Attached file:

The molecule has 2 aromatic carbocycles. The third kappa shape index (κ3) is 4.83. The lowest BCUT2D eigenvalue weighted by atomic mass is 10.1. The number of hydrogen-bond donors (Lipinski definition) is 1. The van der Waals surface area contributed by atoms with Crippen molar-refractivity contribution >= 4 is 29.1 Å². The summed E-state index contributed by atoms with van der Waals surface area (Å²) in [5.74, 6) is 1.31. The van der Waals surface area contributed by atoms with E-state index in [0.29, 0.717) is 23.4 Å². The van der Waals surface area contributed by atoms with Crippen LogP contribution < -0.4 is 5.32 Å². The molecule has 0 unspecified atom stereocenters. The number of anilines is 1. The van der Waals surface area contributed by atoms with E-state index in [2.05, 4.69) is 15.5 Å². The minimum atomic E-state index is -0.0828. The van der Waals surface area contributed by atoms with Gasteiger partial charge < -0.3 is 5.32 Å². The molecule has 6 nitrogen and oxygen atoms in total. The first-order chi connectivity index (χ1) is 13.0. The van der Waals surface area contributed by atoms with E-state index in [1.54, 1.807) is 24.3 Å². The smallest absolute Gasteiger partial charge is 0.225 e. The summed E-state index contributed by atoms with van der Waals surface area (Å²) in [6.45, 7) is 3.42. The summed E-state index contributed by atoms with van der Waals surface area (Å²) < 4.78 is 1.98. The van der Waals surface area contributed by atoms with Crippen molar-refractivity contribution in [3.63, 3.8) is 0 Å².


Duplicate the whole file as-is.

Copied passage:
The molecule has 2 aromatic carbocycles. The third kappa shape index (κ3) is 4.83. The lowest BCUT2D eigenvalue weighted by atomic mass is 10.1. The number of hydrogen-bond donors (Lipinski definition) is 1. The van der Waals surface area contributed by atoms with Crippen molar-refractivity contribution >= 4 is 29.1 Å². The summed E-state index contributed by atoms with van der Waals surface area (Å²) in [5.74, 6) is 1.31. The van der Waals surface area contributed by atoms with E-state index in [0.29, 0.717) is 23.4 Å². The van der Waals surface area contributed by atoms with Crippen LogP contribution < -0.4 is 5.32 Å². The molecule has 0 unspecified atom stereocenters. The number of anilines is 1. The van der Waals surface area contributed by atoms with E-state index in [2.05, 4.69) is 15.5 Å². The minimum atomic E-state index is -0.0828. The van der Waals surface area contributed by atoms with Gasteiger partial charge < -0.3 is 5.32 Å². The molecule has 6 nitrogen and oxygen atoms in total. The first-order chi connectivity index (χ1) is 13.0. The van der Waals surface area contributed by atoms with E-state index in [1.54, 1.807) is 24.3 Å². The smallest absolute Gasteiger partial charge is 0.225 e. The summed E-state index contributed by atoms with van der Waals surface area (Å²) in [6.45, 7) is 3.42. The summed E-state index contributed by atoms with van der Waals surface area (Å²) < 4.78 is 1.98. The van der Waals surface area contributed by atoms with Crippen molar-refractivity contribution in [3.63, 3.8) is 0 Å².